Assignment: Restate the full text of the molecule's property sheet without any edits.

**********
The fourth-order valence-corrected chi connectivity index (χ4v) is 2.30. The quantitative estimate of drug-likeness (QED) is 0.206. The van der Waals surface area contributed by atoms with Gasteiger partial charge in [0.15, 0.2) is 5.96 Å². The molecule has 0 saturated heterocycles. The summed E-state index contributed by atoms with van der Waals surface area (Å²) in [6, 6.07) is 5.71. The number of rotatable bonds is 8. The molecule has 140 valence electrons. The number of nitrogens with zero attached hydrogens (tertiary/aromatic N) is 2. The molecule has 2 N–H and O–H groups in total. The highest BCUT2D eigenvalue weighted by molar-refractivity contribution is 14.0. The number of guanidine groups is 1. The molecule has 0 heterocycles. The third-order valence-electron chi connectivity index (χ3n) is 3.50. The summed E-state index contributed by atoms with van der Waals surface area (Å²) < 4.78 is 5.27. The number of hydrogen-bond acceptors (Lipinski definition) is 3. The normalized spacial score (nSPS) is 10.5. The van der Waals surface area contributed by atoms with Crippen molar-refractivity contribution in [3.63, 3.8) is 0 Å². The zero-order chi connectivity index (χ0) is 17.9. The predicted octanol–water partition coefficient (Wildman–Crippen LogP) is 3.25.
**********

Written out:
The fourth-order valence-corrected chi connectivity index (χ4v) is 2.30. The quantitative estimate of drug-likeness (QED) is 0.206. The van der Waals surface area contributed by atoms with Gasteiger partial charge in [0.15, 0.2) is 5.96 Å². The molecule has 0 saturated heterocycles. The summed E-state index contributed by atoms with van der Waals surface area (Å²) in [6, 6.07) is 5.71. The number of rotatable bonds is 8. The molecule has 140 valence electrons. The number of nitrogens with zero attached hydrogens (tertiary/aromatic N) is 2. The molecule has 2 N–H and O–H groups in total. The highest BCUT2D eigenvalue weighted by molar-refractivity contribution is 14.0. The number of guanidine groups is 1. The molecule has 0 heterocycles. The third-order valence-electron chi connectivity index (χ3n) is 3.50. The summed E-state index contributed by atoms with van der Waals surface area (Å²) < 4.78 is 5.27. The number of hydrogen-bond acceptors (Lipinski definition) is 3. The normalized spacial score (nSPS) is 10.5. The van der Waals surface area contributed by atoms with Crippen molar-refractivity contribution in [3.63, 3.8) is 0 Å². The zero-order chi connectivity index (χ0) is 17.9. The predicted octanol–water partition coefficient (Wildman–Crippen LogP) is 3.25.